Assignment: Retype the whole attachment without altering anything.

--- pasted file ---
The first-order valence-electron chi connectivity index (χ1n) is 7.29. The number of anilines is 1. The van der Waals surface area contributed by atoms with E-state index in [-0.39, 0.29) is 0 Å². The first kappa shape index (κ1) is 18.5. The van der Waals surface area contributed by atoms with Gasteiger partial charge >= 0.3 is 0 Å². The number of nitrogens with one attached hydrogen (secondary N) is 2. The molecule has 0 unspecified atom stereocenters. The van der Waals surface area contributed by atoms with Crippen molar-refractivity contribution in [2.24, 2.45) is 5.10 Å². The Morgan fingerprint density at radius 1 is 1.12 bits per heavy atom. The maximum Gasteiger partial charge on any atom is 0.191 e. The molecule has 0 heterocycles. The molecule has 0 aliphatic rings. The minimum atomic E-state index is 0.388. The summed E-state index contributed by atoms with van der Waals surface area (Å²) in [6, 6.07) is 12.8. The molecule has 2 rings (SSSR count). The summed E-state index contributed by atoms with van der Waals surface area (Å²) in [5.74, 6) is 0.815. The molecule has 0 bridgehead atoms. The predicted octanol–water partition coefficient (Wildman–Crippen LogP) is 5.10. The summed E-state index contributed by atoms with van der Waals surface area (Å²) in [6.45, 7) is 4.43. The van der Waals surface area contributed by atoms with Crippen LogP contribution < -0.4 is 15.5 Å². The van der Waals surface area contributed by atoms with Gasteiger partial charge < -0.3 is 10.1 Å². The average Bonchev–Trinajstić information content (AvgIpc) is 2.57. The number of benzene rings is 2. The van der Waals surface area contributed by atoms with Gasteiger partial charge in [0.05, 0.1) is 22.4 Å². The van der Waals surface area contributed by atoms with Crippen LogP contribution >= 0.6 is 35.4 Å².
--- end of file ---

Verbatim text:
The first-order valence-electron chi connectivity index (χ1n) is 7.29. The number of anilines is 1. The van der Waals surface area contributed by atoms with E-state index in [-0.39, 0.29) is 0 Å². The first kappa shape index (κ1) is 18.5. The van der Waals surface area contributed by atoms with Gasteiger partial charge >= 0.3 is 0 Å². The number of nitrogens with one attached hydrogen (secondary N) is 2. The molecule has 0 unspecified atom stereocenters. The van der Waals surface area contributed by atoms with Crippen molar-refractivity contribution in [2.24, 2.45) is 5.10 Å². The Morgan fingerprint density at radius 1 is 1.12 bits per heavy atom. The maximum Gasteiger partial charge on any atom is 0.191 e. The molecule has 0 heterocycles. The molecule has 0 aliphatic rings. The minimum atomic E-state index is 0.388. The summed E-state index contributed by atoms with van der Waals surface area (Å²) in [6, 6.07) is 12.8. The molecule has 2 rings (SSSR count). The summed E-state index contributed by atoms with van der Waals surface area (Å²) in [5.74, 6) is 0.815. The molecule has 0 bridgehead atoms. The predicted octanol–water partition coefficient (Wildman–Crippen LogP) is 5.10. The summed E-state index contributed by atoms with van der Waals surface area (Å²) in [6.45, 7) is 4.43. The van der Waals surface area contributed by atoms with Crippen LogP contribution < -0.4 is 15.5 Å². The van der Waals surface area contributed by atoms with Gasteiger partial charge < -0.3 is 10.1 Å². The average Bonchev–Trinajstić information content (AvgIpc) is 2.57. The number of benzene rings is 2. The van der Waals surface area contributed by atoms with Gasteiger partial charge in [0.05, 0.1) is 22.4 Å². The van der Waals surface area contributed by atoms with Crippen LogP contribution >= 0.6 is 35.4 Å².